Stem Cell Nuclei's Rare Sponge-Like Properties Help Them Transition Into Specialized Cells

By Shweta Iyer on April 20, 2014 2:06 PM EDT

Stem Cells
A property known as auxeticity allows materials to expand when stretched rather than getting thinner. Sponges have it, and so do stem cells, according to a new study, which found that the property could allow them to transition into specialized cells. (Photo: Shutterstock)

A super-absorbent sponge is auxetic, meaning that it can expand when stretched instead of getting thinner, which would generally happen with conventional materials. Auxeticity can be found in several manmade and naturally occurring substances. But now scientists have found auxetic properties in the most unlikely of places - stem cells. Their study, which added auxeticity to the ever increasing repertoire of the body's master cells, was conducted at the University of Cambridge.

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Auxetic materials show extraordinarily different properties in that they get fatter when stretched and contract when compressed. These properties allow them to have high shock resistance and energy absorption, making them useful as sponge mops, packing material, and shock absorbing materials like knee pads or shoulder pads. What surprised the material scientists was that the nuclei of stem cells, which can be developed into different types of specialized cells, were also auxetic.

"This is a pretty bizarre finding and very unexpected," said Dr. Kevin Chalut, from the Wellcome Trust-Medical Research Council Cambridge Stem Cell Institute, in a statement.  "When the stem cell is in the process of transforming into a particular type of cell, its nucleus takes on an auxetic property, allowing it to 'sponge up' essential materials from its surroundings. This property has not, to my knowledge, been seen before at a cellular level and is highly unusual in the natural world."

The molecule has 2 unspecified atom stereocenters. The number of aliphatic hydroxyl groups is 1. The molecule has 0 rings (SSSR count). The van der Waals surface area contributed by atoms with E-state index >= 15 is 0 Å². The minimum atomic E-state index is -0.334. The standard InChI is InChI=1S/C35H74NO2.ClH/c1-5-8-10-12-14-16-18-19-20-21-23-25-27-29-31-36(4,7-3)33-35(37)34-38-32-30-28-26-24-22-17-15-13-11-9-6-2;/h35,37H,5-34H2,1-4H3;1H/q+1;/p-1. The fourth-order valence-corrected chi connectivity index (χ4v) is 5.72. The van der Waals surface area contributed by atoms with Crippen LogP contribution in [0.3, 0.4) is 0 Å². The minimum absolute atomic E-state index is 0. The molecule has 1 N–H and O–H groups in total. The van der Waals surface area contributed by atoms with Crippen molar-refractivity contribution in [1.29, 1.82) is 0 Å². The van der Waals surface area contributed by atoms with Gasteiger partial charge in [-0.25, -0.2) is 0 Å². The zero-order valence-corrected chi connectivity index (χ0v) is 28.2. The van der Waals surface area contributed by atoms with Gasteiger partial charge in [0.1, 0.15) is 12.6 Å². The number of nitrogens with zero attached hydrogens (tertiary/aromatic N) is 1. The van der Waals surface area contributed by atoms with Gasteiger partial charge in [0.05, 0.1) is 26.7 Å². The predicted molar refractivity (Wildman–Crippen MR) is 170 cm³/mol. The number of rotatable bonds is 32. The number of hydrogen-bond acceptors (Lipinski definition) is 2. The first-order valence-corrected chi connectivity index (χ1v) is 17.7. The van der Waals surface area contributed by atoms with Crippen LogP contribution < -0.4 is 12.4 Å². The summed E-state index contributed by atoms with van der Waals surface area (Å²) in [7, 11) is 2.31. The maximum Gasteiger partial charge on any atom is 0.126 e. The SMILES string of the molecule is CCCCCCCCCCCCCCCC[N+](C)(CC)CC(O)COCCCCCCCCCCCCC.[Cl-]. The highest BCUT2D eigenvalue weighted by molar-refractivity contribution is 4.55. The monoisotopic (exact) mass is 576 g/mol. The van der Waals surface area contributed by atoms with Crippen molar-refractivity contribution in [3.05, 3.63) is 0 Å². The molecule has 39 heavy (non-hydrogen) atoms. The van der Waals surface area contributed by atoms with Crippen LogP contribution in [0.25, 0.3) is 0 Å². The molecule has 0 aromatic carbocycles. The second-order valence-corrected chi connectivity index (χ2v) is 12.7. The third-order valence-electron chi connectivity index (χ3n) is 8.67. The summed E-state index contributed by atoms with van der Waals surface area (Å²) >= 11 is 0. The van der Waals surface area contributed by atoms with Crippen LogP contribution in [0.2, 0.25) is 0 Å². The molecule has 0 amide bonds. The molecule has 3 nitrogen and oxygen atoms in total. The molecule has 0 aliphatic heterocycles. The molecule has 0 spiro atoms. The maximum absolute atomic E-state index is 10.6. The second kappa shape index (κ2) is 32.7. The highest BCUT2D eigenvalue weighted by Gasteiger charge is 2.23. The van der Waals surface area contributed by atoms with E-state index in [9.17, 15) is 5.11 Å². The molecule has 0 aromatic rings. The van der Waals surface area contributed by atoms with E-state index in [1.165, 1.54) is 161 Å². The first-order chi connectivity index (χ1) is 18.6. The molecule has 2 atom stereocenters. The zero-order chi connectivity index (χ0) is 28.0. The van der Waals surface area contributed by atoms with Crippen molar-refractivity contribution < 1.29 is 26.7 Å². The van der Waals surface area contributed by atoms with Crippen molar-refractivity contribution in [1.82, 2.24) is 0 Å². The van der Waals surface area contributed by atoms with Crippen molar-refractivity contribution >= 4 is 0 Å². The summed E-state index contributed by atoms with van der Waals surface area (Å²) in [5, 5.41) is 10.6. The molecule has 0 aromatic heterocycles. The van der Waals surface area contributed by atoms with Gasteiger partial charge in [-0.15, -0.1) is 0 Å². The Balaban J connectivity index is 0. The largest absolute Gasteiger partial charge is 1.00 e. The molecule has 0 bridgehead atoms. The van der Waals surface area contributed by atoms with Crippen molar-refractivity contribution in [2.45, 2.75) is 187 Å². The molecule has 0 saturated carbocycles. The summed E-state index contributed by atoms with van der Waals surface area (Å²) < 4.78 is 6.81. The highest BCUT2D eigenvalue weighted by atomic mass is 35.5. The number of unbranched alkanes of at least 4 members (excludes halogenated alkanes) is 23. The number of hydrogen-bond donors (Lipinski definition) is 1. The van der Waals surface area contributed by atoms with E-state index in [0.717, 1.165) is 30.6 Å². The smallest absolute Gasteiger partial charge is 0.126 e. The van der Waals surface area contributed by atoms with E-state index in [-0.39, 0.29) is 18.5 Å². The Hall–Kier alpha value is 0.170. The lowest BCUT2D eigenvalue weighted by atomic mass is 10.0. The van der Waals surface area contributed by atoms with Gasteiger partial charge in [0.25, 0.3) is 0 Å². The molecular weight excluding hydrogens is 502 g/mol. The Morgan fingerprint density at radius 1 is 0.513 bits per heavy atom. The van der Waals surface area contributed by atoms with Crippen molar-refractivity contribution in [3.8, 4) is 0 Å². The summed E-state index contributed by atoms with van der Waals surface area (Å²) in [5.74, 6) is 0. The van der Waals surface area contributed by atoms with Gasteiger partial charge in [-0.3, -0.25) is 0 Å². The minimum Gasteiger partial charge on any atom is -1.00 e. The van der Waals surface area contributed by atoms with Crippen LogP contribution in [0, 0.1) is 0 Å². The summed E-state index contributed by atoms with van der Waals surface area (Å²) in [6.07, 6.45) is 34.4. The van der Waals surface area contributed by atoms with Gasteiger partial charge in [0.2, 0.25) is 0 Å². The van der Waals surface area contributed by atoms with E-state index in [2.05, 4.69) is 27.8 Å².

The auxetic properties, however, are not present throughout the life of the cell. They only appear in the stem cell's nucleus when it is in the transformation stage, changing from an embryonic, non-specific stem cell into a differentiated, tissue-specific cell, such as that of the heart. The scientists tested the cells' auxeticity by treating the fluid surrounding the nucleus - called cytoplasm - with a colored dye while it was transitioning. When the nucleus stretched, it absorbed the dye, indicating that it had expanded and become porous. Scientists speculate that the cells may be absorbing molecules from the surrounding cytoplasm, which help them to develop into specialized cells.

Natural auxetic materials are difficult to come by and considering that they have huge potential in a number of applications, scientists can use this research as a stepping stone for further studies. Scientists are already aware of a number of highly ordered auxetic materials such as the auxetic honeycomb. But the transitional stem cells are considered disordered auxetic material, and scientists are still trying to find more like them.

"There is clearly a lot we can learn from nature," Chalut said. "We are already seeing auxeticity explored for its super-absorption properties, but despite great technological effort, auxetic materials are still rare and there is still much to discover about them in order to manufacture them better. To overcome this, materials scientists can do what has become de rigueur in their discipline: they can learn from nature. Studying how auxeticity has evolved in nature will guide research into new ways to produce auxetic materials, which might have many diverse applications in our everyday life."

Photo Courtesy of Shutterstock.

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